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MARCH 24, 2022

Russia - Ukraine war: Political and market implications

The Russia-Ukraine conflict has created several ripple effects across the globe.

Beyond the immense suffering of the Ukrainian people, Russia’s invasion has roiled global markets, exacerbated geopolitical uncertainty and impacted domestic policy. As the war entered its third week, a few key questions remain: How long will the conflict continue? What will be the ultimate impact on energy prices? How will the Federal Reserve respond? To get a sense of what it means from an economic and investment perspective, I recently spoke with geopolitical expert Marko Papic, Partner and Chief Strategist at the Clocktower Group, and Yung-Yu Ma, BMO Wealth Management’s Chief Investment Strategist.

The following is a summary of our discussion.

Inflationary pressures

According to Papic, the conflict in Ukraine can be traced to Russia’s dwindling sphere of influence since the breakup of the Soviet Union. Russian President Vladimir Putin views Ukraine, the largest European country other than European Russia, as a prized piece of real estate. While Papic doesn’t believe the end result will be a Russian occupation and annexation of Ukraine, he does believe the invasion will likely persist for a short-term as Putin searches for a reasonable off ramp. The longer the conflict endures, however, the more severe the economic implications are likely to be here in the U.S. and elsewhere. Inflation had already been problematic, but expectations were that price pressures would begin to ease in later 2022. The conflict in Ukraine, and the resulting sanctions against Russia, have altered that calculus. “Inflation expectations are ratcheting up, and to the extent that sanctions remain, those inflation expectations will probably be more persistent than we’d originally forecast prior to the invasion,” Ma said.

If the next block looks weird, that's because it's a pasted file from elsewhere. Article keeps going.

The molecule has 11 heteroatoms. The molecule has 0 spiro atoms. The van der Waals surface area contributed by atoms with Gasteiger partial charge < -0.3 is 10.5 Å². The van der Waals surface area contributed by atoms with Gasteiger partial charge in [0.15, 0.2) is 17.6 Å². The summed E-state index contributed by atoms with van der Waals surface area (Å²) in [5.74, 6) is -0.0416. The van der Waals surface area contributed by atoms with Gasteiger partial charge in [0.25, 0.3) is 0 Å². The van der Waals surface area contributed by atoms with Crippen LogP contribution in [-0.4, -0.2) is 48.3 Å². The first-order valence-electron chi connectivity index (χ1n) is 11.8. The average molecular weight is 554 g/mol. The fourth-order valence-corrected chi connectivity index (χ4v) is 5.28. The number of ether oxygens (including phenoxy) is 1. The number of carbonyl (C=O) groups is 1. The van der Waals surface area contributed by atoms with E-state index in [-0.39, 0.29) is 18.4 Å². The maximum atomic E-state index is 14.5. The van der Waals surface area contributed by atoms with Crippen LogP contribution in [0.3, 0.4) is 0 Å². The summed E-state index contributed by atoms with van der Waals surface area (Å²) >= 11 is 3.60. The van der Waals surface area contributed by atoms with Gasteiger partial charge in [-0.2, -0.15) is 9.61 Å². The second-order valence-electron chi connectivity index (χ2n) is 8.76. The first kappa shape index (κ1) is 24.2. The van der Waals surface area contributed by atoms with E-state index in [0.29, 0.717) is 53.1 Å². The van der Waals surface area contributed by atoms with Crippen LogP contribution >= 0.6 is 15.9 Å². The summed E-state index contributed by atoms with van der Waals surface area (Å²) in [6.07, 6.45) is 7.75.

“We anticipated inflation to level off by the summer months. We might still peak around that same time, but we’re going to peak at a higher rate, and when we come down it’s not likely to quickly fall towards levels that are more consistent with longer-term inflation targets.” The Fed has already signaled its intent to raise interest rates through 2023. But current events have potentially shifted the medium-term trajectory of those rate increases. Ultimately, Ma said Fed Chairman Jerome Powell will have to get the message across that we’re going to have to live with higher inflation for a longer period than anticipated. “Sooner or later, the Fed is going to message that this 2% inflation target that it once held so dearly is out the window, and what we want is inflation that shows it’s declining,” Ma said. “Whether or not we get to 2% in two or three years really doesn’t matter that much. What matters is that inflation peaks and starts to decline.”

 

Sanctions and the markets

Despite the current volatility, Ma said BMO’s positioning is more favorable on U.S. rather than international markets. “Certainly, Europe is in the crosshairs of the energy challenges, of the economic growth challenges associated with the conflict, and of the potentially major disruptions to natural resources that it gets from Russia,” he said. “The U.S. isn’t immune, but it’s still a relatively insular economy. We think the U.S. has strong economic stability. It still has a good growth profile, and once the acute phase of this war has passed, the underlying fundamentals of the economy should hold up well and allow the markets to stabilize.” International sanctions on Russia, however, could be a wild card. Ma said the duration of the sanctions are crucial to the global economy as well as to Russia’s economy.